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How Do I Choose the Best German Shepherd?

German shepherds are smart and strong, so choose one based on your situation.
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  • Written By: Bobby R. Goldsmith
  • Edited By: Susan Barwick
  • Last Modified Date: 07 December 2014
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There are several factors that you must consider to choose the best German shepherd for your situation. First, you should understand that a German shepherd puppy is not the best dog to have if you live in an apartment with no regular access to an outdoor yard. If you have young children, an older German shepherd is not the best choice as children and German shepherds get along best when they have grown up together. Other factors that you should consider include breeding, temperament, injury history, and whether the German shepherd is from a rescue shelter, a professional breeder, or simply a person with a litter of puppies.

The most important factors to consider before choosing a German shepherd concern your own situation. A German shepherd is a herd dog that enjoys open spaces and wants to protect a clearly defined perimeter. This is especially true for a rambunctious puppy or young shepherd that needs a lot of room to run. A cramped apartment is not ideal for such an animal, especially if you have no regular access to an outdoor area that the dog can clearly define as its own turf. A dog older than five or six years of age should be able to adjust to an indoor life, though.

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A shepherd puppy is a great fit for a family with young children. A puppy that grows up with the children will develop a protective bond with them and consider them part of the herd. An older shepherd is not likely to develop this bond, especially when the shepherd is at midlife at about five or six years of age.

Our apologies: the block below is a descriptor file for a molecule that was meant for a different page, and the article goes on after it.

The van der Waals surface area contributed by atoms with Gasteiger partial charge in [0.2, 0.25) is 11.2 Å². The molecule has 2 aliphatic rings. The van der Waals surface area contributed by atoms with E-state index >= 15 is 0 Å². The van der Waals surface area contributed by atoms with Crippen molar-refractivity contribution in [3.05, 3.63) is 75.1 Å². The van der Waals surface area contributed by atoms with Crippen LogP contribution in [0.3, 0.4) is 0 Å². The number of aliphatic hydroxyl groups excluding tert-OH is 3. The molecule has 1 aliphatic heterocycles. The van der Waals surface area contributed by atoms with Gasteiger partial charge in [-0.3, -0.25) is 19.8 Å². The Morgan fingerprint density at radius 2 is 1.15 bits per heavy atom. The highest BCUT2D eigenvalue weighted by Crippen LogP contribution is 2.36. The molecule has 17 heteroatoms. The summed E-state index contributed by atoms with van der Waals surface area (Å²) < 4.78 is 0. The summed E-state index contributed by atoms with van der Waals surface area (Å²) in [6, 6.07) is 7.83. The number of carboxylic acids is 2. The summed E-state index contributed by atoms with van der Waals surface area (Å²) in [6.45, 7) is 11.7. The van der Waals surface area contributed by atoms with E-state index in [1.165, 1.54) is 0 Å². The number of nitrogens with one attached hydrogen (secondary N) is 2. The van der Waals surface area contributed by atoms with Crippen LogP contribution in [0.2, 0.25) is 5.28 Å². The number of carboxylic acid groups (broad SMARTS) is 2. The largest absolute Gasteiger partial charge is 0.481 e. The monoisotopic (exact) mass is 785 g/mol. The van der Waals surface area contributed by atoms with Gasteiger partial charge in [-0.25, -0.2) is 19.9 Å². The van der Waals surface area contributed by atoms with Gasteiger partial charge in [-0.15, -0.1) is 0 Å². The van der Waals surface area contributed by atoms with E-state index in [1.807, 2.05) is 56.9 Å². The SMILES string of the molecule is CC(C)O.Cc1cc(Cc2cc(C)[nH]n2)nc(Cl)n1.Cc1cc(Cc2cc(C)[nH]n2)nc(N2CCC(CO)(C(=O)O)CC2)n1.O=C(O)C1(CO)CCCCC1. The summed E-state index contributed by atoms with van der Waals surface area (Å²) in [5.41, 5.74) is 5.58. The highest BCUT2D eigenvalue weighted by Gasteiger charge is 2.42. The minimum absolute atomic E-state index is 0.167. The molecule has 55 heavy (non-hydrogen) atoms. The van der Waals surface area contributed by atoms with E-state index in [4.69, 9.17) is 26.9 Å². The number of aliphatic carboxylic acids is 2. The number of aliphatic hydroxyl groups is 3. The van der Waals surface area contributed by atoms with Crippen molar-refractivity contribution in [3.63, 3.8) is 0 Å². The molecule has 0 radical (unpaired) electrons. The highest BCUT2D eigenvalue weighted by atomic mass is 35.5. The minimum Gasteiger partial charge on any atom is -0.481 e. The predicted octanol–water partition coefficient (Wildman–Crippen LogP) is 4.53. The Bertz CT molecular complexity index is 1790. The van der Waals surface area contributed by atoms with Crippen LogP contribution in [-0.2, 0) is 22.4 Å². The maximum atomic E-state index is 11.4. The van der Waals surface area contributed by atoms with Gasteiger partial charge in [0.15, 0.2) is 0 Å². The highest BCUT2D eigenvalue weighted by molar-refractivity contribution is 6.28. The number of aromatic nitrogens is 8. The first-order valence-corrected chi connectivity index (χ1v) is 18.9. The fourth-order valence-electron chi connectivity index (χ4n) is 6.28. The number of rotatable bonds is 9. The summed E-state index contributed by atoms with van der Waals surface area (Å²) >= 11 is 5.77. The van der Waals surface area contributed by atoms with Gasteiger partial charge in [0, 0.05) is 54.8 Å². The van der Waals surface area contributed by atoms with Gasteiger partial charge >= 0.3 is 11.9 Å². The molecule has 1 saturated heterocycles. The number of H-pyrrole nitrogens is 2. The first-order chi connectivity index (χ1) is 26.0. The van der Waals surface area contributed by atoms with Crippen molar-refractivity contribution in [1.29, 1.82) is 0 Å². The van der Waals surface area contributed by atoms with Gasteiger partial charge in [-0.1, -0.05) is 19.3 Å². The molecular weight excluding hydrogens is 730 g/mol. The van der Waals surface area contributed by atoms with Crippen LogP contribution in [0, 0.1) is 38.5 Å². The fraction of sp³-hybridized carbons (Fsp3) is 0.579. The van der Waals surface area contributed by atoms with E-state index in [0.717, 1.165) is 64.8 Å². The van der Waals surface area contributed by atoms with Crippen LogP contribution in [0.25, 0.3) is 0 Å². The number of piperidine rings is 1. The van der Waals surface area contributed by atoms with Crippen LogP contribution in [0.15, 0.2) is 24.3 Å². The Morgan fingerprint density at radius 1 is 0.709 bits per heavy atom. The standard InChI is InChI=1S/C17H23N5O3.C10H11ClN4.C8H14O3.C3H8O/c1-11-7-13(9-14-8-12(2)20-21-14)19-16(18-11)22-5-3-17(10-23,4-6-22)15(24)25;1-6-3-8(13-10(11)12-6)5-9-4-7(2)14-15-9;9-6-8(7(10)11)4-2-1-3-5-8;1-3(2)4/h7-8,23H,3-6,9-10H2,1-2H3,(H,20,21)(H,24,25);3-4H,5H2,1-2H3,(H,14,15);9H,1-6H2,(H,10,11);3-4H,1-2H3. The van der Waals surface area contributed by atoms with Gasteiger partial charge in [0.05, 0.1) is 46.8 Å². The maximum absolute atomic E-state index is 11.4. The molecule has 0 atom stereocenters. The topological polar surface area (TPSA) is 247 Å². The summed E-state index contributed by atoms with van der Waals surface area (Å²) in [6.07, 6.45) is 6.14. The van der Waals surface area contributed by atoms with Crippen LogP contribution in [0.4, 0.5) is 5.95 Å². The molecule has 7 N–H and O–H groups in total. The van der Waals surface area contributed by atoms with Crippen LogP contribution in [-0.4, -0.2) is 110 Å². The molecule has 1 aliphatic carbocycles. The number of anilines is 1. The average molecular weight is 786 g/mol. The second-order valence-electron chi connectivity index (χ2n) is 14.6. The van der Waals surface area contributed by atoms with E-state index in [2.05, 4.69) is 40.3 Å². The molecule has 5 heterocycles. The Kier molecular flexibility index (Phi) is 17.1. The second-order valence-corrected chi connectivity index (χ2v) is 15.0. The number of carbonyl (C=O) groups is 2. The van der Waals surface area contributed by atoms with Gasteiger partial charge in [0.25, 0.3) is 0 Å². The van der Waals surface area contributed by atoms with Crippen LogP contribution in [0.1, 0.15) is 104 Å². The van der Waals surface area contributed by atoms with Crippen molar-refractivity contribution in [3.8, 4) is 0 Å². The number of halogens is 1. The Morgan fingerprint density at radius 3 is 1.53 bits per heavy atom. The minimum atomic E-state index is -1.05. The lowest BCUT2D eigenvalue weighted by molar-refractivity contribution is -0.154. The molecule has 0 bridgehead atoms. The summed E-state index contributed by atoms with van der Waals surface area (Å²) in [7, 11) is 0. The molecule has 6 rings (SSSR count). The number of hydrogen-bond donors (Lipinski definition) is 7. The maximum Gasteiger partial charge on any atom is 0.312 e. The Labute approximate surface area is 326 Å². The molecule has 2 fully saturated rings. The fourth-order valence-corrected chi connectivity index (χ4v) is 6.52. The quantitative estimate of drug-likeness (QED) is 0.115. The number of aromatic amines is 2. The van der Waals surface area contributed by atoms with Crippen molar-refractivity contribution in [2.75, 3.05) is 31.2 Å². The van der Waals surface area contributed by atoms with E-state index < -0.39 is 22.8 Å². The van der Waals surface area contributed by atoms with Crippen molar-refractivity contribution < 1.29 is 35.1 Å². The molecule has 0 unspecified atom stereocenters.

Another important factor to consider is where you will get the dog. A professional breeder may be a good choice if the breeder has a history of competence and success. A good breeder will be able to show you the pedigree of each dog, provide clear documentation for that pedigree, provide certification, and possess a valid license to practice breeding. A breeder will also likely have a track record of success with competitive herd dogs at some level of the dog show circuit.

Individual characteristics of the German Shepherd are also important when choosing such a dog. German Shepherds can suffer from number of physiological problems that can shorten lifespan and diminish the quality of life for the dog. Parathyroid hyperplasia is common in shepherds that are not well bred. This condition results in lethargy and diminished bone density, both of which shorten the life of the dog. Poorly bred or mistreated shepherds may possess a poor temperament and be volatile or unstable dogs.

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anon934514
Post 1

Nice article. It's very informative. I strongly agree that people should really consider their lifestyles and their home condition as well as the outdoor environment. Dogs should never be fully taken as a replacement for having "children" since in some way or another, they may not be able to satisfy one's expectations. They might as well just end up getting worse.

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